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Thursday, June 11, 2009

Review: Bryan Clark - Gossip, Inspiration & Slander

Bryan Clark - Gossip, Inspiration & Slander
2008, Rainfeather Records

Bryan Clark is a true Renaissance man; a self-motivated, self-governed life-long learner and lover of music. With a Masters and Ph.D. in music, the singer/songwriter/arranger/session player and college professor seeks to understand himself and then the world through his music. Three highly successful bluegrass tribute albums with his band Honeywagon helped him learn the Bluegrass form (Sympathy for Bluegrass - A Tribute To The Rolling Stones; Grass Stains and Green Day, Bluegrass). Tiring of L.A., Clark relocated to Nashville, where he has released five successful and groundbreaking solo albums. Not one for the politics of Nashville or the traditional bent of Bluegrass, Clark works to bend genres and create new sounds from old. His latest album, the double-disc set Gossip, Inspiration & Slander, features an acoustic disc and an electric disc. With three songs shared between the two discs, listeners get a chance to hear the musical development of the creative process, but also get to hear the breadth and depth of Clark's stylistic range and talent. Clark's music has been featured on shows such as America's Next Top Model and Project Runway, as well as on networks such as VH1, FOX, ESPN and Oxygen.

The acoustic disc opens with Angelyne and a gorgeous, old-time country/bluegrass sound. Clark has a heart throb voice and the harmonies that surround him here just build an amazing aural canvas. The second track, Midnight Kisses is pure gold. The song has a great country sound with distinct pop sensibilities and a killer acoustic arrangement. The musicianship here is amazing. It’s one of those songs that stick in your head from the first time you hear it; you won’t be able to help yourself from singing/tapping along. Nights Like These is great pop country, but would benefit from an electric arrangement. Kiss The Bride is a bit of classic songwriting; a song about addiction and the choices people make. There is an implied inevitability to the song that is artfully told. For Predictions Of You, Clark explores a long distance relationship posthumously from the perspective of a man who can’t let go. The song walks the line between sweet and vaguely disturbing as the protagonist’s devotion becomes clear. The acoustic disc also features some fine instrumental work on Blackberry Blossom, Dom On The Saddlehorn, Midnight And The Harvest Moon and Bill Cheatum.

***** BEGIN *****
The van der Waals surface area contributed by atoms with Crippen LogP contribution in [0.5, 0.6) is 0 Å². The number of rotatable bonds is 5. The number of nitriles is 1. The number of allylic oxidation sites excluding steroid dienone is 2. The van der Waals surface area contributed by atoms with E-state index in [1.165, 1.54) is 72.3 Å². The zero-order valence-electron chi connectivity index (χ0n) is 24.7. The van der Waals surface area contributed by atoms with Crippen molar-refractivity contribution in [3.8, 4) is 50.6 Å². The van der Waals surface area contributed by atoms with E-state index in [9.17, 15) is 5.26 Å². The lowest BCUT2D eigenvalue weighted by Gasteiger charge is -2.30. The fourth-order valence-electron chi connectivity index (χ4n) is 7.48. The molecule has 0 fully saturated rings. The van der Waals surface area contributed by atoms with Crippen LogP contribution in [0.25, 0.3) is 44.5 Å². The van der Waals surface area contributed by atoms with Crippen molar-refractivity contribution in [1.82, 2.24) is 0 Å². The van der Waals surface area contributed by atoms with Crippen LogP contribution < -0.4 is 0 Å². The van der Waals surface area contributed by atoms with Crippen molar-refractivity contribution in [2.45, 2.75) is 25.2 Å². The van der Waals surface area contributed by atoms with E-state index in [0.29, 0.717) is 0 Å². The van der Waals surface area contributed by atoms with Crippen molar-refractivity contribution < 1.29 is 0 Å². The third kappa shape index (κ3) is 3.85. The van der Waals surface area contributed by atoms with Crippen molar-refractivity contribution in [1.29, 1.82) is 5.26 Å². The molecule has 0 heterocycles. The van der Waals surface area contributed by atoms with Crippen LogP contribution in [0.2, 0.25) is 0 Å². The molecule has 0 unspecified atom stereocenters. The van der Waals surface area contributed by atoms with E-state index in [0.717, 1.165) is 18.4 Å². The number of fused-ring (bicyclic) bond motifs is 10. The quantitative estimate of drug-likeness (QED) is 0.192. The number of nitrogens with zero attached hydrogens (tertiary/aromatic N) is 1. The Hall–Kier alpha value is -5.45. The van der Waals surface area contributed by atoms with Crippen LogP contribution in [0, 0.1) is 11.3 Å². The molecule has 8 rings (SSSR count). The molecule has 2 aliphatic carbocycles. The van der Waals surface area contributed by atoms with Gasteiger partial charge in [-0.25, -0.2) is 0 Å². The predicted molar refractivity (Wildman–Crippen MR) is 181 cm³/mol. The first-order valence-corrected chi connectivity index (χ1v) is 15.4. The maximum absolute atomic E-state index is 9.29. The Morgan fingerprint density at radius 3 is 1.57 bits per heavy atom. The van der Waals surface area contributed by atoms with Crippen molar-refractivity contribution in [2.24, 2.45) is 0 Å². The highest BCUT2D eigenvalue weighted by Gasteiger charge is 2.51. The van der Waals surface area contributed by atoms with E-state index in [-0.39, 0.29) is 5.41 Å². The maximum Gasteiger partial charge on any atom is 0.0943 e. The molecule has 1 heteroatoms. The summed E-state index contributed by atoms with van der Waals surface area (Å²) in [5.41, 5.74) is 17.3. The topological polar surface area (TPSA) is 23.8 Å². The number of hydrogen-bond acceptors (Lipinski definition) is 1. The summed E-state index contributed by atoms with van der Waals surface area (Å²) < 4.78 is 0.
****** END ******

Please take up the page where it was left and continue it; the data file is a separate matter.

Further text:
The electric disc gives a picture of the more commercial side of Clark, as well as an interesting stylistic tendency toward Texas Red Dirt Country. Two songs reminded me distinctly of Lyle Lovett in writing style. Bumper To Bumper sounds like it could be a Lovett outtake, mixing in the same wry wit Lovett is known for. Don’t Blame Me gets into some Texas-style acoustic blues, with song craft reminiscent of Lovett. This is the best song on both discs overall. That aside, I didn’t enjoy the electric disc quite as much as the acoustic. The sound here is solid and has strong commercial legs, but the musicianship on the acoustic disc is difficult to equal, much less top. The electric Angelyne just doesn’t live up to the acoustic version, and Midnight Kisses has a slick sound that will play well to Country radio, but loses a bit in the translation to electric instruments. Be sure also to check out The Way It Is, Nights Like These and All That Really Matters.

Bryan Clark is the real deal, a hard core country singer/songwriter with deep Texas roots who can play the commercial game but rights significant songs. Gossip, Inspiration & Slander is a classic, although I would recommend the acoustic disc first and foremost. Clark is an inestimable talent and this album could make him a superstar with the right breaks. Here’s hoping it happens. We need more Bryan Clark.

Rating: 4.5 Stars (Out of 5)

You can learn more about Bryan Clark at You can purchase a copy of Gossip, Inspiration and Slander at CDBaby.

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